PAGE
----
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From Adams's perspective there were two main problems that must be addressed by all republican constitution-makers.The first was to find some kind of constitutional device by which to neutralize the vices, but also to draw out and up the talents of the exceptional few.
Oddly, Mc Cullough has almost nothing to say about Adams's political thought.
The contours of Adams's thought are best seen through a distinction that Adams himself made between the "principles of liberty" and the "principles of government." The first are concerned with the nature of justice and political right, and the second with constitutional design and construction.
Shunned by aristocratic old-world diplomats, Adams worked tirelessly, employing what he called "militia diplomacy"; he raced back and forth between Paris and The Hague, breaking all the rules of diplomatic etiquette, and pounding on doors until he was listened to.
Eventually, he succeeded in convincing the Dutch Republic to recognize American independence in 1782—and he negotiated critical loans with Amsterdam bankers.
On July 1, Congress considered final arguments on the question of independence.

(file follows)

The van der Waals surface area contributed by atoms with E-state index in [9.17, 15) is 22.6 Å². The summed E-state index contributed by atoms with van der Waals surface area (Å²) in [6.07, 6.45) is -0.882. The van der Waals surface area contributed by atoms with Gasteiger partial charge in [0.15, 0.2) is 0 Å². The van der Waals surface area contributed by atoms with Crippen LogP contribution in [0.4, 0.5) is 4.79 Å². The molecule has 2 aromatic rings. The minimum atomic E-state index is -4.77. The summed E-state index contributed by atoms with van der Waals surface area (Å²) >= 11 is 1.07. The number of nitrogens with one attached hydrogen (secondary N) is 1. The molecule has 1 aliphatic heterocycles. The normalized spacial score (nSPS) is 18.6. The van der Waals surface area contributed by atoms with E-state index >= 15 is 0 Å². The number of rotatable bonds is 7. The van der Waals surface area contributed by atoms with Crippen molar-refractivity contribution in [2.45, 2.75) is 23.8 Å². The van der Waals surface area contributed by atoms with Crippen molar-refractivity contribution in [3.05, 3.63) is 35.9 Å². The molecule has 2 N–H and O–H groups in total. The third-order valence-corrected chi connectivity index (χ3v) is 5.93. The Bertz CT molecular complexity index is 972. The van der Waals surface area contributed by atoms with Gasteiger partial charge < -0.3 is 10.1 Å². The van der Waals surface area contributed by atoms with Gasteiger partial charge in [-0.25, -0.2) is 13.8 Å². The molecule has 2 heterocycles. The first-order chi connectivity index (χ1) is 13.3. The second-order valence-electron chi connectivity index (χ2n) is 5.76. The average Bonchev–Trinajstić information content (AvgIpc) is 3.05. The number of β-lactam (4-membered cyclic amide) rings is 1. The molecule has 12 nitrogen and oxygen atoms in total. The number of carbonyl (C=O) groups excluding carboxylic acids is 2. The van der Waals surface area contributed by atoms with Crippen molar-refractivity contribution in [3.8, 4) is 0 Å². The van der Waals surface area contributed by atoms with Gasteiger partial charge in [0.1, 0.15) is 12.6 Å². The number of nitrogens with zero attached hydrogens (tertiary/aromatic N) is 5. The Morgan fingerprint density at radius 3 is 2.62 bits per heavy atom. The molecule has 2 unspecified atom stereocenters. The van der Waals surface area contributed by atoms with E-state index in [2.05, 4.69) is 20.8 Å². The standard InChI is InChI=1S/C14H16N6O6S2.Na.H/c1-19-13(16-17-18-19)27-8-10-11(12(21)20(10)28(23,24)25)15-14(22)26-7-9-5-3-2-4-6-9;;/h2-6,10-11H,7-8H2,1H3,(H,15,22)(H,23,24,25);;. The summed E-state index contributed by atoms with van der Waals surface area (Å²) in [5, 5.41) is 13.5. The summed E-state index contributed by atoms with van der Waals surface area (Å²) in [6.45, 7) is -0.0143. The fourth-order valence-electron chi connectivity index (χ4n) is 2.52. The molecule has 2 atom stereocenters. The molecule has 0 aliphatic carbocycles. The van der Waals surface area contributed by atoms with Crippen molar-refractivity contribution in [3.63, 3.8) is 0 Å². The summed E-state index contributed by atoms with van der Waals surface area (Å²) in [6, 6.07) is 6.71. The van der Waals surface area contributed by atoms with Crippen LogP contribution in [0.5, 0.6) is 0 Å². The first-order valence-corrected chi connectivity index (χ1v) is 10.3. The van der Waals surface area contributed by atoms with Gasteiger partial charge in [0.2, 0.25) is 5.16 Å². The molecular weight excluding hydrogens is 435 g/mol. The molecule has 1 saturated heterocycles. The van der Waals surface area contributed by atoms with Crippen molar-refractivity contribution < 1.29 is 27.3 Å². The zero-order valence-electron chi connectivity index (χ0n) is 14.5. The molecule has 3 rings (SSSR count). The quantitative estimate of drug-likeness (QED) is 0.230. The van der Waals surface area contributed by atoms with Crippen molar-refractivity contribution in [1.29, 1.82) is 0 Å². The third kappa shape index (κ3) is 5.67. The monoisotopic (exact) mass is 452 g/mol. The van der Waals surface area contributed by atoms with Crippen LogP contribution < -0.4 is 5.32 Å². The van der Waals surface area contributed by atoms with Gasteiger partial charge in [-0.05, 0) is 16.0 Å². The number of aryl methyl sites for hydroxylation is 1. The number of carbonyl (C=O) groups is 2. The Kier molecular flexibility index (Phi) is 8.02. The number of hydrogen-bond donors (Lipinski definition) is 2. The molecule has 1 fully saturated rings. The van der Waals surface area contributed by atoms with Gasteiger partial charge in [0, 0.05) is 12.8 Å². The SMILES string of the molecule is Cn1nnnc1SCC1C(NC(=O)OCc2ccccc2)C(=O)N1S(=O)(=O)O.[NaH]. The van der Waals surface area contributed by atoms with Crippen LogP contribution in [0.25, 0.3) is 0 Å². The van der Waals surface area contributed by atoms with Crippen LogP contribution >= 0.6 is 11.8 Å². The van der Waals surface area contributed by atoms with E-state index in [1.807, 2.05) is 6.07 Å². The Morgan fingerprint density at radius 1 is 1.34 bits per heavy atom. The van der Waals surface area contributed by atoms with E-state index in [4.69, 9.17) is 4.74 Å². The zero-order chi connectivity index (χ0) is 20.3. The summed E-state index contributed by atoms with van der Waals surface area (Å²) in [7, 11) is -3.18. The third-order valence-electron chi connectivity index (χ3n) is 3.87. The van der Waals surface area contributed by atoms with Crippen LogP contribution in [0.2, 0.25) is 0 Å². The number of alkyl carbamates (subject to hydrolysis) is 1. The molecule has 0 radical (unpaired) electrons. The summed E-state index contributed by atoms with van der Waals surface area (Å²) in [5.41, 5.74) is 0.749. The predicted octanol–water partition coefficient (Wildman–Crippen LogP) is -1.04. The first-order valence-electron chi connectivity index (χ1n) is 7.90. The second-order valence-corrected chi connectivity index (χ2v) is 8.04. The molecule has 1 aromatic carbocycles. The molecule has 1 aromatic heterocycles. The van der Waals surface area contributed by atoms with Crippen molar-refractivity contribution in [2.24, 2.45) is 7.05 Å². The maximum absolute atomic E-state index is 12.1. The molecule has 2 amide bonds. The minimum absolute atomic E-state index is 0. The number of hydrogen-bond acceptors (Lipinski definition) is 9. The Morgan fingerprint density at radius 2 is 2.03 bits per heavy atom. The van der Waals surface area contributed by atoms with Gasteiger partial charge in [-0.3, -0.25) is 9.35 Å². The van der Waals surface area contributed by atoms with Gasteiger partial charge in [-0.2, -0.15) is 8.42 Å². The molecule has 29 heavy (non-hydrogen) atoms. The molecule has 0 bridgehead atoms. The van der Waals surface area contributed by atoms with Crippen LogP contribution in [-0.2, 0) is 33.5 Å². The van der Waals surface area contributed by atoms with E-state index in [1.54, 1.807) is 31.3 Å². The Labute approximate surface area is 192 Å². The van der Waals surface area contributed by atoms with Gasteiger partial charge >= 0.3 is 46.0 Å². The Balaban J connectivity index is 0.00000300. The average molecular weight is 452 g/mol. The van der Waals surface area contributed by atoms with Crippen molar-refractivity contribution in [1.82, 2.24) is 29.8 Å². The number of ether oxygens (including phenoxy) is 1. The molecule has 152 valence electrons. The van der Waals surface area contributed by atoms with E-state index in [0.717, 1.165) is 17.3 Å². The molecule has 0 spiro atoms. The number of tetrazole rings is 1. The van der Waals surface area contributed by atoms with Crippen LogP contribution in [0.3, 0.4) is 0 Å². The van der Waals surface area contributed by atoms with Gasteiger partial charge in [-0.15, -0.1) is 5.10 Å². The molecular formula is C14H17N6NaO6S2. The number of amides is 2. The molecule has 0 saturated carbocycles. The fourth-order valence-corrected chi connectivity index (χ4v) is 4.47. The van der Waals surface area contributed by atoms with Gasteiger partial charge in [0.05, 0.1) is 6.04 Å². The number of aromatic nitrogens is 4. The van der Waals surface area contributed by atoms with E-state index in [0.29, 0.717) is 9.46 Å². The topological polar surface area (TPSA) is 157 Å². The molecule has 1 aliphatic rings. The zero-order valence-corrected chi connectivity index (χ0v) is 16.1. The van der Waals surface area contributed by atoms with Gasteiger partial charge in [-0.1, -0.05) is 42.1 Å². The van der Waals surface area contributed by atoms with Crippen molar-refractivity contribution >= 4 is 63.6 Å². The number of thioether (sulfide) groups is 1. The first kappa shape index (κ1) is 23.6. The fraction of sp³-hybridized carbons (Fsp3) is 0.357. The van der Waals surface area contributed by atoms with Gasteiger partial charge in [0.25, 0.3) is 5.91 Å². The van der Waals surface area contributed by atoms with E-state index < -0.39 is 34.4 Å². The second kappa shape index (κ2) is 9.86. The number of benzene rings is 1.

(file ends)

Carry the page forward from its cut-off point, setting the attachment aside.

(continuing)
John Dickinson argued forcefully against independence. When no one responded to Dickinson, Adams rose and delivered a rhetorical tour de force that moved the assembly to vote in favor of independence.Shortly after the battles at Lexington and Concord, Adams began to argue that it was time for the colonies to declare independence and to constitutionalize the powers, rights, and responsibilities of self-government.In May 1776, following Adams's leadership, Congress advised the various colonial assemblies to draft constitutions and construct new governments.To argue that Adams was America's greatest founding statesman, the true "Atlas of American Independence," is a bold claim.Mc Cullough's brief for Adams's greatness is persuasive.Unlike Benjamin Franklin, George Washington, and Jefferson, John Adams never had what he called "puffers," or what we today call PR men.During his lifetime, he had no James Carville to defend him from partisan political opponents, and after he was gone he had no Arthur Schlesinger to mythologize his life and character for posterity., "Yankee John" has finally found the "puffer" that he has so long deserved.Adams knew that genuine freedom is fragile, fleeting, and rare; few people have it and those that do must fight to keep it. At the core of Adams's theory were three basic but essential principles of government: first, representation instead of direct democracy; second, a separation of the legislative, executive, and judicial powers; and third, a mixture and balance in the legislature between the monarchical, aristocratic, and democratic social elements that Adams thought natural to all societies.These three principles were the foundation and framework on which he thought all constitutions must be constructed.It was, arguably, the most important speech in American history.Years later, Thomas Jefferson recalled that so powerful in "thought & expression" was Adams, that he "moved us from our seats." He was, Jefferson said, "our Colossus on the floor."Adams spent much of the 1780s in Europe as a diplomat and propagandist for the American Revolution.